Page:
foreshortened limbs and round, puggy faces. In fact, there’s more than just a

hint of the caricatural, even the cartoonish about Dix’s soldiers, while he also

continually deploys overdrawing. This is one of the defining tricks of

Modernism, that transgressive line that breaks all the rules by breaking across

other lines drawn or etched in pursuit of the purpose of all visual art hitherto,

which was to capture reality. This trick is also used brilliantly by the

cartoonists Ronald Searle and Ralph Steadman, because breaking the rules of

realism, of reality, is the only real way of getting to the truth.

And the truth was what Dix was after, after a fashion. Self-consciously based

on Goya’s series of etchings "The Disasters of War", and often as difficult to

look at as many of Goya’s images of the atrocities wrought in the Peninsular

War over a century previously, "Der Krieg" is, on one level, simply a record

of Dix’s own experiences as a soldier, as a machine-gunner in the trenches.

This, after all, was what they meant by New Objectivism. As Dix himself

wrote in his diary in 1924, the year he etched "Der Krieg", "I am neither

political nor tendentious nor pacifistic nor moralising, nor anything else. Nor

do I paint in a symbolic Frenchified way - I am neither pro nor contra."

Whether you believe that or not, in itself those words marked a change in Dix,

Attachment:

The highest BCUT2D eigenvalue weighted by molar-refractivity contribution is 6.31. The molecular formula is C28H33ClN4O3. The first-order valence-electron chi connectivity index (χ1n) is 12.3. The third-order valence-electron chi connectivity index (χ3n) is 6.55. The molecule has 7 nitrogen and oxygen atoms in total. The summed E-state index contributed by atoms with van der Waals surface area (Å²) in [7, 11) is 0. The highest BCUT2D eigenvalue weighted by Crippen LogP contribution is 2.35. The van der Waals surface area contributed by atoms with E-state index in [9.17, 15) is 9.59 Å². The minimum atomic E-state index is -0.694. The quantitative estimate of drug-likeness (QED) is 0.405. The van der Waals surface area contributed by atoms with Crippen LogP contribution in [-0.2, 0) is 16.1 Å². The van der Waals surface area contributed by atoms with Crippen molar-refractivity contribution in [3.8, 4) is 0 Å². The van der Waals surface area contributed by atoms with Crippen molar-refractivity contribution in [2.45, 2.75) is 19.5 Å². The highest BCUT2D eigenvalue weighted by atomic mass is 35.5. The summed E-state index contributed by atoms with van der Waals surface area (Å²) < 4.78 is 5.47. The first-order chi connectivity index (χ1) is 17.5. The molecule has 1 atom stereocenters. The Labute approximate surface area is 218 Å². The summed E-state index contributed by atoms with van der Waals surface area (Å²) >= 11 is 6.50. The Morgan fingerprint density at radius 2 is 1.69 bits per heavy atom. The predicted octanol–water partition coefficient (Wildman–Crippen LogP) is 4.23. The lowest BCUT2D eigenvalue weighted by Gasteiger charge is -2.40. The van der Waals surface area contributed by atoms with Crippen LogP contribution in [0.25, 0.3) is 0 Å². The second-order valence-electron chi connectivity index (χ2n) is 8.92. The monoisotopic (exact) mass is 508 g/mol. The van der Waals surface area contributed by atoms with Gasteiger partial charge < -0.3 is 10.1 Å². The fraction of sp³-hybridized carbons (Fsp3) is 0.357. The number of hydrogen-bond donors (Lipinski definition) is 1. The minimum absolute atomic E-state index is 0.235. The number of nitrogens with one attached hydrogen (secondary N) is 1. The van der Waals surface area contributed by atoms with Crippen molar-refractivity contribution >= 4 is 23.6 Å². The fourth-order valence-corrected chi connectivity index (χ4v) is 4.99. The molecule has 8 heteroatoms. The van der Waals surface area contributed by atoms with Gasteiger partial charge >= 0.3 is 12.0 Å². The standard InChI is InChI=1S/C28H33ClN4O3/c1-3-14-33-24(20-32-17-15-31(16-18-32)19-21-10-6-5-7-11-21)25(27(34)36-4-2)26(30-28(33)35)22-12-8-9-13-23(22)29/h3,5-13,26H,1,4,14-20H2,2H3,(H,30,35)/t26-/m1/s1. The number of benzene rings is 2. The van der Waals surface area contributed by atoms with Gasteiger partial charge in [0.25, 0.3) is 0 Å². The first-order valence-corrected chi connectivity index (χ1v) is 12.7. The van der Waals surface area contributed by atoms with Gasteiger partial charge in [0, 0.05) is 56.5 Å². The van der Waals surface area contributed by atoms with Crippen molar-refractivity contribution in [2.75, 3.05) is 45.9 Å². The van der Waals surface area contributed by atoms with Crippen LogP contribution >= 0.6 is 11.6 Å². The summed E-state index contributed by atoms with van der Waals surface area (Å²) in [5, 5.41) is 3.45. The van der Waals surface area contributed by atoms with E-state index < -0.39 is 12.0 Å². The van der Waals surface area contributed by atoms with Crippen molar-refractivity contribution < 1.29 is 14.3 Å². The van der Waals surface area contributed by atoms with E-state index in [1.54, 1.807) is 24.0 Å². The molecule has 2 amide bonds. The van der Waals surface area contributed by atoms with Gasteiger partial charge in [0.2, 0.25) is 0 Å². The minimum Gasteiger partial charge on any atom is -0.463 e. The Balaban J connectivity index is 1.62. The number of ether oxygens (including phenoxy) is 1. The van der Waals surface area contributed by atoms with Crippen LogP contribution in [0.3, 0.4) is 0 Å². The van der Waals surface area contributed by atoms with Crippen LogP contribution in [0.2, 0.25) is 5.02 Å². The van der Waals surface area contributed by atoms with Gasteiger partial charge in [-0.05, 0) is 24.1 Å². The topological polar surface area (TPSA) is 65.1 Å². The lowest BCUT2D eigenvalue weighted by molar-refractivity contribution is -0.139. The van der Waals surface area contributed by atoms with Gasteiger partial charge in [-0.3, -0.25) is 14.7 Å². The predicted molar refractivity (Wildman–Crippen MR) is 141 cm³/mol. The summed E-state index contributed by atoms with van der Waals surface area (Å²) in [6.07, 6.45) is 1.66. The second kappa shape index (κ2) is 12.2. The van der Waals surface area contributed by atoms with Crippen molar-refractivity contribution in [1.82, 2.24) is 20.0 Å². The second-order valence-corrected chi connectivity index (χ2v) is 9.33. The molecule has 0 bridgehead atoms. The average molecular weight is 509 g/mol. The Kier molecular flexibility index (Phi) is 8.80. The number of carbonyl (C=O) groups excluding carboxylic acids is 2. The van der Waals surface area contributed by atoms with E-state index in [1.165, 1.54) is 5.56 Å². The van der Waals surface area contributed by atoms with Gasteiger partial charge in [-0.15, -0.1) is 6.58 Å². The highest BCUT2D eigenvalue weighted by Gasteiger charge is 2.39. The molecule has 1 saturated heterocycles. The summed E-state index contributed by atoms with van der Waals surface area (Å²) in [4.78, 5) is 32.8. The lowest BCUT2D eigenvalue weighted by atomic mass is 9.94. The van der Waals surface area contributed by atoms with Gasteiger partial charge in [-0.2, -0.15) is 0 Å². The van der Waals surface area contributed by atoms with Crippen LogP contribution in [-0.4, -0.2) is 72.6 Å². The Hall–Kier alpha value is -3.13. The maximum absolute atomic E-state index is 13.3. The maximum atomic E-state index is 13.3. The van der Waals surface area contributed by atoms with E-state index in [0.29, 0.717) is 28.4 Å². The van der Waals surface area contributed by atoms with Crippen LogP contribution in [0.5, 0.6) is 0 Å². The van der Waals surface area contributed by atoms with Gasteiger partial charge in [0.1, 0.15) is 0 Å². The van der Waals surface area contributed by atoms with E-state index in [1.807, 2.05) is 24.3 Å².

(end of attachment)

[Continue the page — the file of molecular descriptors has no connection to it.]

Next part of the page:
a conversion to the supposed objectivity of Modernism by the young man who

ten years earlier had enthusiastically volunteered to fight in the Great War,

swept along in a wave of patriotism, and whose actions earned him an Iron

Cross in 1918.

One must assume that that earlier Otto Dix was more of a Romantic than any

kind of Modernist. The Great War was also the last great Romantic war,

waged between Kings and Emperors who inhabited faux-medieval courts

surrounded by courtiers wearing plumed helmets and archaic kinds of armour.

However we may view the war in retrospect, when it began it clearly appealed

enormously to whatever Romantic compulsion made millions of young men

across Europe volunteer for death or glory in defence of their homelands.

Indeed, Gavrilo Princip, whose murder of Archduke Franz Ferdinand sparked

off the whole thing and resulted not just in the hecatombs of the Western Front